There are so many power supply units on display at Computex. Most manufacturers focus on showcasing the big stuff, meaning 1,000-W PSUs and up. Most companies offer units that provide up to 1,200 W, and some are already talking about 1,500 W. Those ones, however, don’t fit into the compact standard ATX dimensions of 163x150x85 mm. FPS’s new and modular 1,200-W model Everest Pro 1200/1250 is slightly larger: 180x150x85 mm. It has all the features you’d expect from a high-end PSU: Active PFC, a 135-mm fan, ATX12V 2.2 compliancy and EPS12V 2.92 compliancy, a modular cabling design, multiple 12-V rails and support for both Crossfire and SLI multi-graphics setup. However, FSP’s product presentation was somewhat misleading, as the firm put the 80plus Gold logo right above this new PSU. In fact, it isn’t certified for Gold (no PSU has officially reached the Gold standard yet), but it was already submitted to 80plus.org. One last word on the packaging, which we aren’t sure it truly adds value: All Everest Pro 1200 PSUs are shipped in a small aluminum case. At least it looks really nice.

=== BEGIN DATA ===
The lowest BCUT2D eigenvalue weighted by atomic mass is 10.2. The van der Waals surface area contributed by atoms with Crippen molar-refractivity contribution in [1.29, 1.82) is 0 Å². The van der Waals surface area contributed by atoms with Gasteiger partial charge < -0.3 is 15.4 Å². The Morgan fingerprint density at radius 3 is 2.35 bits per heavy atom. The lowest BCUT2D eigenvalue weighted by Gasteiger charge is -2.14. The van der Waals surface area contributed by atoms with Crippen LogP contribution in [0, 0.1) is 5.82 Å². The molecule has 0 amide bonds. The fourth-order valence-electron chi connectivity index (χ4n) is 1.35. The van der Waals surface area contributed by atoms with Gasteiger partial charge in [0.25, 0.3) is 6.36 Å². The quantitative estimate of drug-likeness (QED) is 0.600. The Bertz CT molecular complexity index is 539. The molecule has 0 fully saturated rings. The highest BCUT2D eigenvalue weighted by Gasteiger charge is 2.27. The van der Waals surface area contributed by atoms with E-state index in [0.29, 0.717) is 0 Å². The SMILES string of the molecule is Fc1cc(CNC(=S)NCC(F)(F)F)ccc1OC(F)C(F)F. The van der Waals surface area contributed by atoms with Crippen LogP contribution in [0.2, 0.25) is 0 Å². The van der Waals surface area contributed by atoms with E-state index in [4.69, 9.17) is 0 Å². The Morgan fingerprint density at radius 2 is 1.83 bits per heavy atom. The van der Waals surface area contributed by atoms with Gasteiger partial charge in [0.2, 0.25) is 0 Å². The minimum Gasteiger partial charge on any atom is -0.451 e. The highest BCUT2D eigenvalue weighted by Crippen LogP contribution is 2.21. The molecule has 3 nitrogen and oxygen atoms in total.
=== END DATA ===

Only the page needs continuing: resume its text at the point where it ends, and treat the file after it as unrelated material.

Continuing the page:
We found two more products on the FPS booth. The second discovery is the firm’s new notebook power supply, called the NB Plus. This is a compact and portable power supply, which can be used universally, for almost all notebook devices that require no more than 90 W maximum power input. The NB Plus can be set to output between 15 V and 21 V in 1-V increments. It will remember the last setting, so you don’t have to configure it every time you switch it on. A little LED display on the front will tell you the current output voltage.
As a nice addition, the NB Plus also comes with a USB port, which can be used to charge or operate USB devices without you having to switch the notebook on. Hence you could use this to charge a cell phone or an MP3 player. The NB Plus has a height of 16 mm and is smaller than high performance notebook power supply units.